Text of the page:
A part of me does wish I had come in a red wig while smoking and crying while also re-enacting through interpretative dance the stages of Lindsay Lohan’s downfall, but that is something I will have to save for later.

Ah, well. I have my whole life to get better at presentations. Until then, I will haphazardly stumble through my thought process and hope that somebody, ANYBODY, will understand me.

- Daughter

Things That You Shouldn’t Say to Me in Bars

Nobody can say no to this. Nobody.

Nobody can say no to this. Nobody.

“I’m not actually that smart.”

I went out Saturday night and that was perhaps the quote of the night.

Before that quote was uttered, however, I had dinner with friends at a Thai restaurant. I ate enough for three people and a horse and a malnourished cow. It was one of the best meals I have had in my life. Unfortunately, the experience was marred a bit by a really mean waitress. She had a thick Thai accent and judging by the way she spoke to one of my friends, it was as if she had only learned English in order to insult people.

I, of course, initiated this interaction with the waitress by telling her one of our friends was “trouble.” To which she replied to said friend, “Why do you make trouble for your friends? This is why you won’t have any friends.” And I laughed. So did the friend. But then, it kept going. “You will have no friends, they don’t like you.” “I would give you a fortune cookie but it’s pointless because I know what it will say, ‘You have no friends.'” “You look like my great grandmother… she’s been dead for fifty years.”*It started to make everyone uncomfortable as the waitress went from being funny to being a bully. Thankfully, we left soon after and headed to the bar.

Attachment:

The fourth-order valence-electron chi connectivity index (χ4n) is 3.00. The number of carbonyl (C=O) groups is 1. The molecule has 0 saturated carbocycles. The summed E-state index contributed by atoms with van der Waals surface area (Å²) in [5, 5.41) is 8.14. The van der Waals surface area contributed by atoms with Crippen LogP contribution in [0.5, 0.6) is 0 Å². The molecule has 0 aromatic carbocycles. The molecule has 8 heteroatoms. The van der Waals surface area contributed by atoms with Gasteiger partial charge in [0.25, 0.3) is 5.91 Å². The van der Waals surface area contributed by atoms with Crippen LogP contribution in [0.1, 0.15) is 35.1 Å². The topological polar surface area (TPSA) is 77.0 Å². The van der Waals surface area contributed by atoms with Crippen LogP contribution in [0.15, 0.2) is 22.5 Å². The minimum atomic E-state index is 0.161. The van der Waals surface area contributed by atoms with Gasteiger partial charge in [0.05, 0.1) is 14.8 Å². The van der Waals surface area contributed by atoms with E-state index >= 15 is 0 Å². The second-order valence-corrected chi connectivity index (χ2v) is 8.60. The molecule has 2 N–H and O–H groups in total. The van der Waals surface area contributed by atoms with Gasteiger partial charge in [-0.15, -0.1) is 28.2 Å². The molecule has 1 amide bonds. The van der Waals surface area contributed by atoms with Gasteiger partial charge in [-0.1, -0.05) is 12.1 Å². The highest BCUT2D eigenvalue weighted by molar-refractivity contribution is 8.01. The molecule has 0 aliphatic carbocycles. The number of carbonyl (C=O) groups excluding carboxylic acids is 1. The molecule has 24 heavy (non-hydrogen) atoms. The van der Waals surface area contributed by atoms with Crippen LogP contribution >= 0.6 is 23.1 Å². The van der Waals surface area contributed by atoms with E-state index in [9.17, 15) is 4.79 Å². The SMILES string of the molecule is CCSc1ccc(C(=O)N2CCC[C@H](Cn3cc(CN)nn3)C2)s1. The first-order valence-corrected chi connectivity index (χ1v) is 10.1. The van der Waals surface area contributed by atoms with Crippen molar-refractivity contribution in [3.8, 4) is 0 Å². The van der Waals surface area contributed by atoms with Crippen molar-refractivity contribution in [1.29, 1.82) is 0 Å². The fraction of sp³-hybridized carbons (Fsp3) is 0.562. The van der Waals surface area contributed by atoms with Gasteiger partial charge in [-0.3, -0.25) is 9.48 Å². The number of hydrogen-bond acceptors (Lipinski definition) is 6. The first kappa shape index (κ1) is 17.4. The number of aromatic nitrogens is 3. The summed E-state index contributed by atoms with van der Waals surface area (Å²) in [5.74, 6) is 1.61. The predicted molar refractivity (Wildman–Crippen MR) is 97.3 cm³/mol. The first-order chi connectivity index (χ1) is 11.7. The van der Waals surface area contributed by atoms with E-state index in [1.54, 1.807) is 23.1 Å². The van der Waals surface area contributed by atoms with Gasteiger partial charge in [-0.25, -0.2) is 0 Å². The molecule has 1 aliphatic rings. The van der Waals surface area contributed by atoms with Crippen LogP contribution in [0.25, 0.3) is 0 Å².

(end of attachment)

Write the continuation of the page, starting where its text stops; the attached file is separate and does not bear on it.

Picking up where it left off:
I was tired before we even got to the bar. I half-heartedly two-stepped to Ke$ha and reluctantly fox-trotted to Rihanna. I wasn’t feeling very social and I would have been perfectly happy sitting at the bar, observing the antics from afar. But I ended up being right in the middle of the throng. I got shoved a lot, which is par for the course, I suppose. I know it’s loud and crowded but there has to be another way to get around me other than pretending I am a bowling pin and you, the bowling bowl.

After a few pushes and shoves, I ran into a guy who looked like a Jersey Shore reject. Promising! But, he wasn’t nice so we chatted for a while. He was a local preschool teacher and in the world of small talk, I thought I had struck gold. Ah, clearly, he will be intelligent and articulate and I’ll have a normal conversation with someone in a bar for the first time ever!!!  However, this was the end of my enthusiasm. He proceeded to list his grievances like the Martin Luther of the Bar Scene. He complained about the kids he taught, girls who weren’t skinny, and then avoided answering my question, “What classic literature have you read?” (never a good sign).

I asked him if he was smart – mostly in a joking manner to which he replied, “Yeah, I’m smart…. Nah, actually I’m not that smart.” He could have just been being humble but as he said this, he allowed a bit of drool to escape his mouth and his eyes glazed over – something told me he was telling the truth.  He wasn’t the sharpest stiletto in the closet as no one says they say. I got up to leave after some more unsatisfactory conversation. He was confused as to why I was leaving and said, “…Wow, I put a lot of effort into this…”

I didn’t have anything to say to that. I was literally dumbfounded that he said that to my face, he could have at least pretended to think of me as a human being. He said I wasted his time with my presence. Ah, yes, clearly someone I want to see again. If there was ever a time for a hashtag in this blog, it’s now: #sorrynotsorry that I wasted your time, friend!

No, I’m not even sorry that I’m not sorry. I’m not sorry that I’m not sorry.

- Daughter

*The last two comments I made up. Because I can’t remember what she actually said. #sorrynotsorry